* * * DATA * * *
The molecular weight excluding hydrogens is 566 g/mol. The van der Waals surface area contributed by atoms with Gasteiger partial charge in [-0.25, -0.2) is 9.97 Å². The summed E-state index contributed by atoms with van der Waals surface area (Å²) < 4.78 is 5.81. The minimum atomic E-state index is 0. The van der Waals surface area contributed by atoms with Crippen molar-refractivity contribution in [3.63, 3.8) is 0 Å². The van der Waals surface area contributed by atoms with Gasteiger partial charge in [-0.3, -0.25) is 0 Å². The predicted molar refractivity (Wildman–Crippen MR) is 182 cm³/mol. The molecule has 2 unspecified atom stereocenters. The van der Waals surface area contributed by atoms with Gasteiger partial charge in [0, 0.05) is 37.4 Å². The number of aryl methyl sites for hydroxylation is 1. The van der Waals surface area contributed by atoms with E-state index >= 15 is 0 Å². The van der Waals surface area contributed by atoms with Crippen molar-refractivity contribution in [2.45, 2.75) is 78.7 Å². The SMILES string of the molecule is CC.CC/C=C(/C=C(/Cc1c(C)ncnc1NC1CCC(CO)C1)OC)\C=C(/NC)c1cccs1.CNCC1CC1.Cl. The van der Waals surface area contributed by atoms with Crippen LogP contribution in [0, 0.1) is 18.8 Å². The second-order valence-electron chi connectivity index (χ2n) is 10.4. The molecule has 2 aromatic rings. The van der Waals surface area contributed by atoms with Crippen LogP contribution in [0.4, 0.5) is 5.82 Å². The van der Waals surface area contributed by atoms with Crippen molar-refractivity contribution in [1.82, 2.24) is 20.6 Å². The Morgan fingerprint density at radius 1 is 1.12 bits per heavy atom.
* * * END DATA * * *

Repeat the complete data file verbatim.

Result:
The molecular weight excluding hydrogens is 566 g/mol. The van der Waals surface area contributed by atoms with Gasteiger partial charge in [-0.25, -0.2) is 9.97 Å². The summed E-state index contributed by atoms with van der Waals surface area (Å²) < 4.78 is 5.81. The minimum atomic E-state index is 0. The van der Waals surface area contributed by atoms with Crippen molar-refractivity contribution in [3.63, 3.8) is 0 Å². The van der Waals surface area contributed by atoms with Gasteiger partial charge in [-0.3, -0.25) is 0 Å². The predicted molar refractivity (Wildman–Crippen MR) is 182 cm³/mol. The molecule has 2 unspecified atom stereocenters. The van der Waals surface area contributed by atoms with Gasteiger partial charge in [0, 0.05) is 37.4 Å². The number of aryl methyl sites for hydroxylation is 1. The van der Waals surface area contributed by atoms with E-state index >= 15 is 0 Å². The van der Waals surface area contributed by atoms with Crippen molar-refractivity contribution in [2.45, 2.75) is 78.7 Å². The SMILES string of the molecule is CC.CC/C=C(/C=C(/Cc1c(C)ncnc1NC1CCC(CO)C1)OC)\C=C(/NC)c1cccs1.CNCC1CC1.Cl. The van der Waals surface area contributed by atoms with Crippen LogP contribution in [0, 0.1) is 18.8 Å². The second-order valence-electron chi connectivity index (χ2n) is 10.4. The molecule has 2 aromatic rings. The van der Waals surface area contributed by atoms with Crippen LogP contribution in [0.4, 0.5) is 5.82 Å². The van der Waals surface area contributed by atoms with Crippen molar-refractivity contribution in [1.82, 2.24) is 20.6 Å². The Morgan fingerprint density at radius 1 is 1.12 bits per heavy atom.